• Remove to a baking sheet and place in the oven.
  • Deglaze the pan with the Coconut Rum. Be careful, as it will likely flame up.
  • Add the Pineapple and Juice, as well as all the other ingredients to the pan.
  • Cook for 6-8 minutes, stirring constantly, and coating the Fruit with the sauce.
  • Remove the Pork Chops from the Oven (if internal temp is at 160°F) and plate.
  • Pour the Sauce and Fruit over the Pork Chops.

NOTES: It appears that any recipe with Pineapple is called “Hawaiian”–though no specific “style” of cooking seems to accompany it. I prefer a pan sauce, myself. Though the pan sauce could be used as a glaze poured on pork chops cooked on the grill.


Trim the thin, white fat off the edges of your chops.

Combine your egg, Dijon mustard, oregano, cayenne, and salt and pepper in a dish. Beat the egg and seasonings together until well mixed.
(I doubled the recipe for everything in the pics since I was making 10 chops!)

In another dish, combine your italian bread crumbs, parmesan and mozzarella.

Pour your peanut oil in a large frying pan, and turn on the heat to warm up the oil.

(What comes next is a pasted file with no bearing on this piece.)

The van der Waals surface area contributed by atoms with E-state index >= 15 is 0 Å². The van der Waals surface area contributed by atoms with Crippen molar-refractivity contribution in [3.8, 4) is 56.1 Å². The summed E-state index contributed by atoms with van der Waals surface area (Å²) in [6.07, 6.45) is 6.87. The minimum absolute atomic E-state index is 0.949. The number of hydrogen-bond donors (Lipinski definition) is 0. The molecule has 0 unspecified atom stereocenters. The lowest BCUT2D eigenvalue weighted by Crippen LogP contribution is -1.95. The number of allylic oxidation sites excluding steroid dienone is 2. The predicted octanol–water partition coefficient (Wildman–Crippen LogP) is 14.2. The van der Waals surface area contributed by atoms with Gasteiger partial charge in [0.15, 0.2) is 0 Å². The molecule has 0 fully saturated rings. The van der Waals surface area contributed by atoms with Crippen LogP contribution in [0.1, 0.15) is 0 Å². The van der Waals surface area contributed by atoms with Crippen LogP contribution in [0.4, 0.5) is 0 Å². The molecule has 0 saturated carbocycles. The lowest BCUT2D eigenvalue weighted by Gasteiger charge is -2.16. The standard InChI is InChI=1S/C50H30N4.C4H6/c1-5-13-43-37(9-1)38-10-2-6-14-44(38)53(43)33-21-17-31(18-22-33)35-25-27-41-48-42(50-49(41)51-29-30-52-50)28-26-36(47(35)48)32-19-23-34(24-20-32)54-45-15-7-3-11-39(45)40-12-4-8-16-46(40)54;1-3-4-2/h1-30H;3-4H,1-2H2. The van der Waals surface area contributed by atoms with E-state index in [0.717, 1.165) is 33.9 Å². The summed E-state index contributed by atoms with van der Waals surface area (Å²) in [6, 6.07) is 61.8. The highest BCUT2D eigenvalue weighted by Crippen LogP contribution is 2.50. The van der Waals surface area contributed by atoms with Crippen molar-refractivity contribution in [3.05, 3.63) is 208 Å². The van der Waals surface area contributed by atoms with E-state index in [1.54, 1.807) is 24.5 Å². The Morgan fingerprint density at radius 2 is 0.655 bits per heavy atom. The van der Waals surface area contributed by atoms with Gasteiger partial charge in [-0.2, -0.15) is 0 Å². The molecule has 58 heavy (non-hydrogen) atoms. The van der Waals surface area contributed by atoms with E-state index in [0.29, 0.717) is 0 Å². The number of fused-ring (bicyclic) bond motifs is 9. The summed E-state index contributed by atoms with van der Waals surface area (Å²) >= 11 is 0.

Coat chops on both sides in the egg mixture

Then once coated in egg mixture, press them into the bread crumbs mix on both sides.

Once they are well coated with crumb mixture on both sides, place in frying pan with warmed up peanut oil. You know the oil is ready for frying when you sprinkle a tiny bit of water in and it sizzles.

Fry your chops for about 5 minutes, or until golden brown. Then flip and repeat on the other side.

Place chops on a baking sheet to cool, they will be a beautiful golden color and the texture will be perfectly crunchy. Enjoy. In the top picture you see these delicious chops served with my skillet fried corn and baked brown rice. It was perfection!


Recipe For Making Fried Pork Chops In The Electric Skillet

Ingredients:

  • 4 1/2 pounds pork center rib chops bone-in family pack
  • 3 heaping kitchen Tablespoons lard